In its second year, Innovate4AMR has gained widespread interest from both students and professionals working in the field. Through the summer of 2019, Innovate4AMR called for student teams from all around the world for their solutions on Antimicrobial Stewardship in resource-limited settings. In the midst of World Antibiotic Awareness Week the 10 winning teams for across the globe enjoyed a 3-day capacity building workshop in Geneva, Switzerland.
Through the summer of 2019, the organizers had called for student teams from all around the world for their solutions on Antimicrobial Stewardship in resource-limited settings, with a video from WHO’s Assistant Director General, Dr Hanan Balkhy also encouraging students to apply.
Since Innovate4AMR’s inception at last year’s World Antibiotic Awareness Week workshop, I have strongly advocated that students bring their fresh perspective to drive action on antimicrobial resistance. Innovative solutions are what we need. Beyond this workshop, I hope to see these winning teams implementing their projects across the world and changing how we approach AMR globally,
says Dr Marc Sprenger, Director of Surveillance, Prevention and Control, WHO’s AMR Division.
163 submissions from 40 countries
With more than 1250 young health advocates signed up for the competition, Innovate4AMR received 163 submissions from teams in over 40 countries. After several rounds of judging, first by an IFMSA-ReAct-WHO Technical Review Panel and then by a panel of International Expert Judges, the following 10 winning teams were selected to participate at the capacity-building workshop in Geneva supported by the World Health Organization and South Centre:
amRx (Hong Kong)
Team amRx from Honkong is aiming to serve a decision-support tool for evidence-based prescription of antibiotics where existing guidelines are non-existent, lacking or maladaptive.
Batibot (The Philippines)
Team Batibot from Philippines will use short text messages SMS as a tool to educate patients on antimicrobial resistance and increase their adherence to antibiotic regimen.
Blue Eagles (The Philippines)
Team Blue Eagles from Philippines are aiming to tackle resistant Gonorrhea by creating a mobile application for monitoring and surveillance of its pharmacological therapy.
Team C² from Australia’s solution focusing on tackling skin and soft tissue infections in rural and remote communities of Australia.
Team Pharmlinks from Tanzania aims to create a pharmaceutical supply chain platform to allow monitoring the trends of medicine flows nationally.
Team AS from Indonesia is planning to run a social media account that provides information, stories and tips regarding antibiotics and antimicrobial resistance to inform and educate Indonesian youth.
pill-Alert (South Africa)
Team pill-Alert from South Africa have designed an innovative approach using cell-phone based technology to send automated alerts via text messages (SMS) to remind patients to take their medication on time. This mobile health (mHealth) intervention seeks to improve patient compliance to treatment, thereby significantly reducing antimicrobial resistance.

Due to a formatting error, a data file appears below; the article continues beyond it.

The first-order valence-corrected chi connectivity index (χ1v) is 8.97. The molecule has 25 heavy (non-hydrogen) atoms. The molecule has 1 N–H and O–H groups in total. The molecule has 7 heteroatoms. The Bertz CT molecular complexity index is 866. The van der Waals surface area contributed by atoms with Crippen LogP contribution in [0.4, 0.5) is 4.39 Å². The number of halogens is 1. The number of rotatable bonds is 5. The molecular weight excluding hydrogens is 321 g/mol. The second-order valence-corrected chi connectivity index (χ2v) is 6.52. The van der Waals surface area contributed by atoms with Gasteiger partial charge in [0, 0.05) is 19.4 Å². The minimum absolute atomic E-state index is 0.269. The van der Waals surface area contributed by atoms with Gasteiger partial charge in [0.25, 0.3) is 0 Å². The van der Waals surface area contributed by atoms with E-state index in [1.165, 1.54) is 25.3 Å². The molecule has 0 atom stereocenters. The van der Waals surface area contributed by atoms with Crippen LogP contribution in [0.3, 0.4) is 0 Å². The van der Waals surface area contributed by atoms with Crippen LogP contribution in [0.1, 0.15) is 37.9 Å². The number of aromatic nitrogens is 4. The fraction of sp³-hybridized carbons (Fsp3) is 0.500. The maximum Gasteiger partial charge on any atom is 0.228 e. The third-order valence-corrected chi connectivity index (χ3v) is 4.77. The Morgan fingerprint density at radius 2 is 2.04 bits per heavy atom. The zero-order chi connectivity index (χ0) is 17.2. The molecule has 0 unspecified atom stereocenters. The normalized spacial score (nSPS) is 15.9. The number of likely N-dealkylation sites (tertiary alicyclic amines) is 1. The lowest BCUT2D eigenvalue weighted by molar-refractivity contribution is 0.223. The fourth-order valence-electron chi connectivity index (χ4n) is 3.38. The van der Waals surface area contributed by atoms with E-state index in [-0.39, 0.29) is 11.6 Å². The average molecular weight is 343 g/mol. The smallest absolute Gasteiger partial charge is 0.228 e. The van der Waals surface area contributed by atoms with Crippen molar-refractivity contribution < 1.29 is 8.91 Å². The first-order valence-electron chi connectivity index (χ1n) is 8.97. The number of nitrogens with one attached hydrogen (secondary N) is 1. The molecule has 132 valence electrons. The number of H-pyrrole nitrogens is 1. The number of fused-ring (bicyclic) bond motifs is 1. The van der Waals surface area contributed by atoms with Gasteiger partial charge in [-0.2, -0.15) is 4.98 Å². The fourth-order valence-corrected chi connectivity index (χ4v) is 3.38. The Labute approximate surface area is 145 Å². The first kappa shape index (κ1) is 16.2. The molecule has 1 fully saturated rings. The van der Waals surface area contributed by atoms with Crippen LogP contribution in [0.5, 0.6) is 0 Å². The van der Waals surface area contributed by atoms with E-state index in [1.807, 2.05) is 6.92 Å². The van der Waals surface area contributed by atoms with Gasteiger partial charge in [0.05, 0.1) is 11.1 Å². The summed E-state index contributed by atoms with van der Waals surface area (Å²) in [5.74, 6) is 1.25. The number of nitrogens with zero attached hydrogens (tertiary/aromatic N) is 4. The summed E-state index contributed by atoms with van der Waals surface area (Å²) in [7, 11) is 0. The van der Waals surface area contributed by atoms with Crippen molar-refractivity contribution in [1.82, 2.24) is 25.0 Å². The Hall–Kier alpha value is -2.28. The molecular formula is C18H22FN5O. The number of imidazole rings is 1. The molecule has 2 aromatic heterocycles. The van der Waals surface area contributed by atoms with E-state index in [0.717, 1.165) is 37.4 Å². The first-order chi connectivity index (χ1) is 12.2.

SAVE – System for Antibiotic Vigilance and Equity (India, Sri Lanka, China)
Team SAVE is planning to use WeChat App to monitor and catalogue antibiotic usage across China.
Team SNARE is aiming to improve access and equity on AMR education by involving students to execute educational programs in local communities.
The “ART-IPA” Initative (Canada, Denmark, Estonia, France)
Team ART-IPA is aiming to reduce inappropriate antimicrobial prescriptions in Indian Primary health centers using Art for patient and doctors education.
Presented proposals to Expert Review Panel
Students from these teams had the opportunity to present their proposals at the capacity-building workshop during World Antibiotic Awareness Week to an Expert
Review Panel, including Karen Mah, Elizabeth Long, Kwame Boaitley, Dr Stephen Nurse-Findlay, Dr Barbara Tornimbene, and Dr Anand Balachandran.
“As medical students and future healthcare providers, IFMSA is extremely concerned about AMR, and considers it as one of its main global priorities. Today with Innovate4AMR we aim to give the chance to youth to step up and bring their ideas and solutions to the world, to empower and assist them with tools, knowledge and expertise so that they can create and apply innovative solutions in their countries and be today’s AMR champions and changemakers.”
said Saad Uakkas, Liaison Officer to Student Organizations of the International Federation of Medical Students’ Associations.
Knowledge from workshop to help implement projects
During the event, students attended seminars and workshops on AMR, discussed with experts how to make strategic improvements to their innovation, and recieved feedback on how best to operationalize their project. The aim is that after returning to their home countries, the teams will be equipped with the knowledge to implement their projects.
“We hope to motivate, engage and enlist the next generation of leaders in healthcare to develop innovative, scalable approaches that address antimicrobial resistance and inquitable access to antimicrobials,”
says Anthony So, MD, MPA, Director, ReAct Strategic Policy Program and IDEA (Innovation+Design Enabling Access) Initiative at the Johns Hopkins Bloomberg School of Public Health.
For more information about Innovate4AMR please contact Prateek Sharma, ReAct North America.
Innovate4AMR was organized by: Johns Hopkins Bloomberg School of Public Health, International Federation of Medical Students’ Associations (IFMSA), South Centre and ReAct. With support from the World Health Organization.
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